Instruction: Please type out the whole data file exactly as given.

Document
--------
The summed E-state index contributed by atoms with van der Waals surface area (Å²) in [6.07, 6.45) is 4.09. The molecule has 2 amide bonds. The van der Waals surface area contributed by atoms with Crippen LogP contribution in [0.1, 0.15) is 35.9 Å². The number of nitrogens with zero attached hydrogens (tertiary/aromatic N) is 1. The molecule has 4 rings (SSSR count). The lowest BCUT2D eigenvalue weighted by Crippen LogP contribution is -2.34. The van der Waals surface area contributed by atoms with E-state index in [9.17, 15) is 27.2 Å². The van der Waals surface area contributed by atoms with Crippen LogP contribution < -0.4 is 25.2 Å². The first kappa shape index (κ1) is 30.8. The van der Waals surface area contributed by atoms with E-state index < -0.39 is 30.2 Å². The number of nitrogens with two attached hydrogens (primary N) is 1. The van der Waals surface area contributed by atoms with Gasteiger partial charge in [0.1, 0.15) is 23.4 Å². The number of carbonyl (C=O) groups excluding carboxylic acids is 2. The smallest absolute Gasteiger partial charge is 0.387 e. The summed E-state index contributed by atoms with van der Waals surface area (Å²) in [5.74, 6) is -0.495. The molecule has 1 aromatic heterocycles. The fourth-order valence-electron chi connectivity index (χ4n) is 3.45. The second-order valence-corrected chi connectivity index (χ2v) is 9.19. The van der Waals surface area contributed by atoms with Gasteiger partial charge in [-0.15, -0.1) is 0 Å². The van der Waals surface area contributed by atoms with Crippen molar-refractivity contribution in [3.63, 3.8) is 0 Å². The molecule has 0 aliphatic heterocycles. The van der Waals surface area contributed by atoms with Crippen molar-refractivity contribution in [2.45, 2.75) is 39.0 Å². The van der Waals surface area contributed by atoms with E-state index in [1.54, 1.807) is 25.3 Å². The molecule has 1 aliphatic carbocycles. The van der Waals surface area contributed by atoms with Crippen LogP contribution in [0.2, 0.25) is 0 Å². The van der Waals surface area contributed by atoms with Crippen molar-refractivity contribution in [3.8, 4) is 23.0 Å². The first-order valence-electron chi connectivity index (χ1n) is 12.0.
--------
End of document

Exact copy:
The summed E-state index contributed by atoms with van der Waals surface area (Å²) in [6.07, 6.45) is 4.09. The molecule has 2 amide bonds. The van der Waals surface area contributed by atoms with Crippen LogP contribution in [0.1, 0.15) is 35.9 Å². The number of nitrogens with zero attached hydrogens (tertiary/aromatic N) is 1. The molecule has 4 rings (SSSR count). The lowest BCUT2D eigenvalue weighted by Crippen LogP contribution is -2.34. The van der Waals surface area contributed by atoms with E-state index in [9.17, 15) is 27.2 Å². The van der Waals surface area contributed by atoms with Crippen LogP contribution < -0.4 is 25.2 Å². The first kappa shape index (κ1) is 30.8. The van der Waals surface area contributed by atoms with E-state index < -0.39 is 30.2 Å². The number of nitrogens with two attached hydrogens (primary N) is 1. The van der Waals surface area contributed by atoms with Gasteiger partial charge in [0.1, 0.15) is 23.4 Å². The number of carbonyl (C=O) groups excluding carboxylic acids is 2. The smallest absolute Gasteiger partial charge is 0.387 e. The summed E-state index contributed by atoms with van der Waals surface area (Å²) in [5.74, 6) is -0.495. The molecule has 1 aromatic heterocycles. The fourth-order valence-electron chi connectivity index (χ4n) is 3.45. The second-order valence-corrected chi connectivity index (χ2v) is 9.19. The van der Waals surface area contributed by atoms with Gasteiger partial charge in [-0.15, -0.1) is 0 Å². The van der Waals surface area contributed by atoms with Crippen molar-refractivity contribution in [3.63, 3.8) is 0 Å². The molecule has 0 aliphatic heterocycles. The van der Waals surface area contributed by atoms with Crippen molar-refractivity contribution in [2.45, 2.75) is 39.0 Å². The van der Waals surface area contributed by atoms with E-state index in [1.54, 1.807) is 25.3 Å². The molecule has 1 aliphatic carbocycles. The van der Waals surface area contributed by atoms with Crippen LogP contribution in [0.2, 0.25) is 0 Å². The van der Waals surface area contributed by atoms with Crippen molar-refractivity contribution in [3.8, 4) is 23.0 Å². The first-order valence-electron chi connectivity index (χ1n) is 12.0.